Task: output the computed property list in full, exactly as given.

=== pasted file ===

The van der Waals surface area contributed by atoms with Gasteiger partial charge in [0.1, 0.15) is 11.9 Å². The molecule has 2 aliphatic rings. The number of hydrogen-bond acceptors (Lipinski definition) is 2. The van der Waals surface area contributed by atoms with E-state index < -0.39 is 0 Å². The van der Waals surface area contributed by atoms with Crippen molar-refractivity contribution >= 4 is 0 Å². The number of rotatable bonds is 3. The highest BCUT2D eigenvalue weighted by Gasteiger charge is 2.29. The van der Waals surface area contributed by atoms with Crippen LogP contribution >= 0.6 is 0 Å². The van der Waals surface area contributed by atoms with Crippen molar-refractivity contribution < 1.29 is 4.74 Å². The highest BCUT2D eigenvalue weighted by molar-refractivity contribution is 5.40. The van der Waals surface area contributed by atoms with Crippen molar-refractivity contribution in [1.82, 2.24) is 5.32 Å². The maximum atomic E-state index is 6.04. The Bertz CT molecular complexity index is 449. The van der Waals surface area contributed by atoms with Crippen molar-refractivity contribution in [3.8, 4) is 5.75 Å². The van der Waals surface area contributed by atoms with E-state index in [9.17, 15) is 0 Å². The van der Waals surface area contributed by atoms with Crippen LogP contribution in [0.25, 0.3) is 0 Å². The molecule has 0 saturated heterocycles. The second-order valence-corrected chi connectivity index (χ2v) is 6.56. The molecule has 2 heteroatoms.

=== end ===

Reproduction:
The van der Waals surface area contributed by atoms with Gasteiger partial charge in [0.1, 0.15) is 11.9 Å². The molecule has 2 aliphatic rings. The number of hydrogen-bond acceptors (Lipinski definition) is 2. The van der Waals surface area contributed by atoms with E-state index < -0.39 is 0 Å². The van der Waals surface area contributed by atoms with Crippen molar-refractivity contribution >= 4 is 0 Å². The number of rotatable bonds is 3. The highest BCUT2D eigenvalue weighted by Gasteiger charge is 2.29. The van der Waals surface area contributed by atoms with Crippen LogP contribution >= 0.6 is 0 Å². The van der Waals surface area contributed by atoms with Crippen molar-refractivity contribution < 1.29 is 4.74 Å². The highest BCUT2D eigenvalue weighted by molar-refractivity contribution is 5.40. The van der Waals surface area contributed by atoms with Crippen molar-refractivity contribution in [1.82, 2.24) is 5.32 Å². The maximum atomic E-state index is 6.04. The Bertz CT molecular complexity index is 449. The van der Waals surface area contributed by atoms with Crippen molar-refractivity contribution in [3.8, 4) is 5.75 Å². The van der Waals surface area contributed by atoms with E-state index in [9.17, 15) is 0 Å². The van der Waals surface area contributed by atoms with Crippen LogP contribution in [0.25, 0.3) is 0 Å². The molecule has 0 saturated heterocycles. The second-order valence-corrected chi connectivity index (χ2v) is 6.56. The molecule has 2 heteroatoms.